I teach rhetoric to high school students. Whenever there’s confusion about evidence or arguments (and there’s a lot these days), I always take it back to the text. Analyzing, paraphrasing, and interpreting are all great skills, but nothing cuts through the mire quite like quoting verbatim from the source. I think the same can be said of the Bible. There are nearly infinite interpretations and analyses that have accumulated over centuries, but it all comes back to the source.
Labyrinth takes it back to the text, utilizing verbatim scripture to craft musical meditations that cut through the mire. Labyrinth is not an interpretation; it’s a conversation.
It’s a conversation between the past and the present, the ancient and the modern.
It’s a trans-generational conversation between father and son, a new musical translation of scripture.
It’s an inter-personal conversation between who I was and who I am, when I was stuck in the depths of the labyrinth and when I found the Ariadnean thread that led me to the light.
It’s a multi-lingual musical conversation. Many of the songs are inspired by classical composers like Satie, Ravel, and Debussy, but incorporate modern orchestration –– kind of like if Beethoven and Lauren Daigle had twins and gave them synthesizers and miscellaneous brass instruments as play toys.
It’s an inter-scriptural conversation between translations written across millennia. For example, in “Come To Me,” Proverbs 3:24 dialogues with Matthew 11:28 in over six different translations. In “My Help Comes From The Lord,” Isaiah 41:10 communes with Psalm 121:1-2. In “The Peace of God,” Philippians 4:7 converses with Proverbs 3:6.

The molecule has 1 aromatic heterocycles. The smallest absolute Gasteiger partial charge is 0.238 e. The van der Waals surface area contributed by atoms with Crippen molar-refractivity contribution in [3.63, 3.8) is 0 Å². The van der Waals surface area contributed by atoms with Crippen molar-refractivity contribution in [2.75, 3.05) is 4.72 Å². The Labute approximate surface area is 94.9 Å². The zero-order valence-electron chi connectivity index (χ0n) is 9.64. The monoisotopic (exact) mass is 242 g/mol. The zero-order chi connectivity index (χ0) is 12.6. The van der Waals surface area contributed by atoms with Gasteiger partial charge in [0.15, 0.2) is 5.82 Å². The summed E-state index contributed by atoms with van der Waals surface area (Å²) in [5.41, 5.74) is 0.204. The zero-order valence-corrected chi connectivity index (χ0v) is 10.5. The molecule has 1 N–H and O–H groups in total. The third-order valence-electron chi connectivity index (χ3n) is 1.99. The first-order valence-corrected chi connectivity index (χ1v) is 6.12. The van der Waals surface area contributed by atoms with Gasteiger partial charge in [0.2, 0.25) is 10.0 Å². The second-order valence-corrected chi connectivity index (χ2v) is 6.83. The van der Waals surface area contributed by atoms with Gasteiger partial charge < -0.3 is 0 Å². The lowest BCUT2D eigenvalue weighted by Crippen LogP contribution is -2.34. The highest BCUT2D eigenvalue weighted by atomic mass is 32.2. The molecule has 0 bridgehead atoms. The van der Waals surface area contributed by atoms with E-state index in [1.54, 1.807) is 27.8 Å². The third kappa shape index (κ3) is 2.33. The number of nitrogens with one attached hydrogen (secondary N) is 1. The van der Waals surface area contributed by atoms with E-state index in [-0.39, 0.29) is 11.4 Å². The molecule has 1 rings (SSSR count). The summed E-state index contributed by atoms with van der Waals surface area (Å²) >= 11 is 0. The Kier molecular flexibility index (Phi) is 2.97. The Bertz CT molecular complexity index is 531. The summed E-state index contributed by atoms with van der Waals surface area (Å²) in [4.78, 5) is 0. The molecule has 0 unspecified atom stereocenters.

It’s a dialogue about rituals and symbols, exhuming ancient practices and reexamining their relevance and power. Labyrinths were placed outside medieval cathedrals to provide passage from the outer world to the inner sanctum, from the profane to the sacred. They were also placed on the flyleaves of ancient manuscripts to symbolize entry into scripture, to be the gateway into the biblical text. Historically, the Labyrinth was intended as a reminder, the symbolic manifestation of God’s command to Moses, “Remove the sandals from your feet, for the place on which you are standing is holy ground.”
This project seeks to do the same, to remind listeners of the terrifying and fascinating power of God, to journey through a sonic labyrinth to the depths of one’s soul, to bring comfort during times of chaos, to prepare our hearts and minds, as if to say, “pay attention – we’re headed for a deeper dimension.”
— David Baloche